- Cher Lee, Auctionneers have a poor vocabulary compared to E-Bay dealers. E-Bay is for a non-english speaker an excellent-wonderful-interesting-exceptionalMessage 1 of 6 , Jan 12, 2007View SourceCher Lee,Auctionneers have a poor vocabulary compared to E-Bay dealers.E-Bay is for a non-english speaker an excellent-wonderful-interesting-exceptional place to improve one's knowledge in english adjectives.To promote an object which is supposed to be collectable /collectors quality or museum quality, you can use a maximum of 4 adjectives. Examples :fine - great - excellent - fabulous - outstanding - Important - ... of supreme qualityfor esthets : nice - pretty - elegant - beautiful - lovely - wonderful - lustrous - superb - terrific - sophisticated - magnificent...teasing emotions : sweet - interesting - charming - delightful - expressive - impressive - fascinating - stunning - striking - spectacular - imposing - awesome - dramatic - scary - majestic...more descriptive : elaborate - sculptural - primitive looking - excellent patina - richly patinated - old encrusted...style : classic - original - unusual - highly unusual - exceptional - rare - rare vintage - exceptionaly rare - extremely rare - exceptionaly rare - exceedingly rare,...age : old - X years old - old and worn - very old, -extremely old - vintage - ancient - antique - antique ethnic - authentic - authentic old - extremely old,...exotism : ethnic - tribal - African tribal - vintage tribal - ceremonial - ancestral - initiation-X - inscrutable,..Exercise (or game to be played on rainy sundays) :Sell a Kulango-statue, a Guere-mask, a Fon-fetiche and a Luba staff, using at least 3 of the adjectives.example :"Important authentic, rare and expressive Dogon statue with excellent encrusted patina"Have fun.Vero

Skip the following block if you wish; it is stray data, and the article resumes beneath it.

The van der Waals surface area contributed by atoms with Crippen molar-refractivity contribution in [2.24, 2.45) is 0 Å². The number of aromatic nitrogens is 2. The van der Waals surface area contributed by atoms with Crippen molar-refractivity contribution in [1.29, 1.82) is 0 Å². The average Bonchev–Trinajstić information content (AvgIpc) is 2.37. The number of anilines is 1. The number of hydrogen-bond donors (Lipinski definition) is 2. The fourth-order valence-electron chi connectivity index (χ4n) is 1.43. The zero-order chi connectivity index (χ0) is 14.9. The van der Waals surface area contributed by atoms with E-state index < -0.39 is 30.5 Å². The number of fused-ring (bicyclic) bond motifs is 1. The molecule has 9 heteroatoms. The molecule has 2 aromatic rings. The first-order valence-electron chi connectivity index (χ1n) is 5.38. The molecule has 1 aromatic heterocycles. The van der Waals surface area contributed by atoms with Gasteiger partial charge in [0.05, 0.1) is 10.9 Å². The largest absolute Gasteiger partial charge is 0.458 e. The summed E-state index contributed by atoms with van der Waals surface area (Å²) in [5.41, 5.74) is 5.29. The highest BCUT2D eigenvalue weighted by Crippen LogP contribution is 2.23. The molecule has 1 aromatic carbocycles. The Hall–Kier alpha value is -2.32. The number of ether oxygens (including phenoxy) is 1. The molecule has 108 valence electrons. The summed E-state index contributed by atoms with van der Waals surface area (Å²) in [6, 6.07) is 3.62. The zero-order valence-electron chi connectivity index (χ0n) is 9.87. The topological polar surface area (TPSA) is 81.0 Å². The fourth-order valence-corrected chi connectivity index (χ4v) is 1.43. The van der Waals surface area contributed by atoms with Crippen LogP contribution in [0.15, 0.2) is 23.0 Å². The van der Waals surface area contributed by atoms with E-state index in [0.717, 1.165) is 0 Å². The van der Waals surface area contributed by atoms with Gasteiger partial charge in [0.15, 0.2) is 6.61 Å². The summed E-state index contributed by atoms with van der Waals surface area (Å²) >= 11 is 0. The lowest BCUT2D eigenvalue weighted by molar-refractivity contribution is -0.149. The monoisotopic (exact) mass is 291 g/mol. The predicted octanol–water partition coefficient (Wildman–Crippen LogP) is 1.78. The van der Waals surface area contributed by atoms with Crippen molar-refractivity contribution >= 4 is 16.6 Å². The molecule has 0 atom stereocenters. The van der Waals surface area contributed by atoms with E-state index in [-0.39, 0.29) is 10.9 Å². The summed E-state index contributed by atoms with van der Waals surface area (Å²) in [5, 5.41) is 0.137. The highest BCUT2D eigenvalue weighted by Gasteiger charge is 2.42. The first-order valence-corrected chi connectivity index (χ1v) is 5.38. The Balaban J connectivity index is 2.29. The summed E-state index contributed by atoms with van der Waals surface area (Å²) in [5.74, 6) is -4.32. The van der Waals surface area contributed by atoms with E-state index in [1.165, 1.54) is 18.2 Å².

Lee Rubinstein <LeeRubinstein@...> wrote:Elly:I -- and others -- have often mused about (and been amused by) the limited descriptive vocabulary used in the catalogue captioning of works offered by auction houses (and other purveyors), and I have contemplated sending a thesaurus to each of the houses to encourage the use of a broader vocabulary in the writing of descriptive text. I remember calculating once the number of times that item description titles for an auction used the terms, "fine," "rare" and "superb" (or "exceptional" ). "Fine" is applied to a seeming majority of objects -- with "rare" and "superb" being applied more sparingly -- as if the words themselves can bestow value upon the objects so described.Some very general thoughts and more questions than answers:The question of rarity can be treated as a sub-set of the consideration of authenticity, purported "importance" and the machinations that are undertaken to elevate "value". ("Important" is another adjective that appears on the list.) Of course, the application of such a descriptive term as "rare" is wholly subjective and inter-twined with the need to isolate particular objects within a broader selection of such objects to create a limited body of authentic works of higher value within the commercial realm. Indeed there are forms that appear less frequently than others, but I think that the idea of "rarity" is often used with the implicit intent to exclude the open consideration of comparative examples in order to establish (perhaps merely through suggestion) a value derived from rarity -- as opposed to (or in addition to) quality; as such, the implication of stating the rarity of an object is meant to suggest that -- while other examples may exist -- they could not possibly be authentic based on the claim that the form is in itself "rare": How could there be numerous authentic examples of a work which was stated to be rare? Is the use of such a description as "rare" meant to suggest that other examples are necessarily inauthentic or is it rather a strategy to imply the need that they be considered so in order to maintain the market values previously generated (or sought to be generated) through such classification of like objects as rare?Logically wondering... must the authenticity of newly discovered comparable examples that challenge earlier claims of a particular object's rarity be presumed false since we were once told the class of object is rare, as if de facto? And what do we do in the case of objects previously defined as rare that new knowledge suggests are relatively more common? What takes precedence -- market history or scientific analysis -- in this determination? Who makes the call? On what basis is the determination made? What are the motivations behind the use of the classification? Once objects have been designated -- and sold -- as "rare," what objectivity remains to reclassify the object otherwise? Is the primary objective to maintain the market value (and commitment to the client to whom the implicit promise is made)? Or, is the ultimate objective to represent and recast object's identity and value as part of an ever-changing understanding of the works emerging from diverse cultural milieus? Would reclassification of the rarity of objects be more fluid in a context wherein market value was not a pressure?Four related questions to illuminate the point:1) How many authentic (let's say...) Eyema Byeri could have existed (and/or survived) from the period of ritual production (and what is the accurate time-framing of this period of ritual production?) ?2) How many Eyema Byeri can be considered authentic without diminishing the value of those which have been bought or sold based on the premise that they are indeed rare?3) Would it be possible to consider more "objectively" newly discovered examples if market pressures did not impact upon the analysis of the objects's authenticity?4) Does the insistence upon the object class's rarity super-cede future "objective" analysis and possible inclusion of other examples within the class of authentic objects?When we use the term "rare" as a primary defining feature of an object, do we mean that few were produced, or that few are available on the market? It is much more difficult to elicit an extremely high bid or price for something which is broadly available -- unless its unique qualities (such as "fineness" or "rarity") can be seen to distinguish it from other related objects within the class. In some cases, the "rarity" of a seemingly common object or form is posited on the ability to document its provenance -- from an early period and/or a specific gathering, collection or exhibition history -- and thus to distinguish it from other examples, or offerings that may be authentic examples from later periods of production but not desirable in light of a predilection for older works. (Here we are drawn back into the conflation of authenticity and age... Can we not consider newly discovered objects as authentic because there is no scientific proof of ritual use? Or, can we not consider them as such because this will subvert previously established market values? Again, in order to grapple with assignations such as "rare" and "authentic," we must define our terms: Is an object rare in terms of age? form? provenance?)The idea of "rarity" may arise also in the consideration of works that are gathered from smaller, lesser known or minimally accessible populations. As such, the quality of rarity may derive from the fact that a particular object is of an object class that is logically fewer in number simply because it arises from a more limited population, or perhaps arises from a culture that was subsumed by a more dominant political culture in a region and thus ceased to exist in its previous "unadulterated" style.Are there very few? Or, are there very to be had? Is a type of object rare in what sense? A need exists to specify what exactly is "rare" about an object. (How is the term being used?) For instance, is a particular "rare" object a rare example from a specific period and distinguished from other later examples of which there are many? Or is the form itself rare because it is hardly ever seen at all from any period? Or... perhaps an object could be considered rare because of specific elements that distinguish it from a larger body of similar objects but which tend not to consist of certain details (e.g., a Janus example of a mask that is generally produced as a single-faced mask or an object produced in metal that is usually crafted in wood). Some objects are rare to the market perhaps but may have been plentiful in situ at one point and not accessible, or appropriate, for collection or commercial trade. Others are seemingly plentiful but, lacking provenance documentation, do not have the "pedigree" to be placed within a particular historical period or commercial class. So, what attributes of a specific object are we considering in classifying it as rare?Again, these are just some general thoughts and I apologize if my comments are "rare" (i.e., not well cooked). For reference, I touched upon some of these matters in the latter half of a previous posting long ago with specific references to the May, 2005 auction at Sotheby's (http://groups. yahoo.com/ group/African_ Arts/message/ 101).In short, one must define one's terms and explore the underlying assumptions and objectives brought to bear in applying such a classification with regard to rarity. What is rarest of all things is, quite clearly, a simple answer to questions pertaining to matters of classification, representation and truth.I will be interested to hear other thoughts and opinions on this topic. LeeOn Jan 12, 2007, at 10:32 AM, gazelle252000 wrote:Many items are described as rare. How can you determine if that is true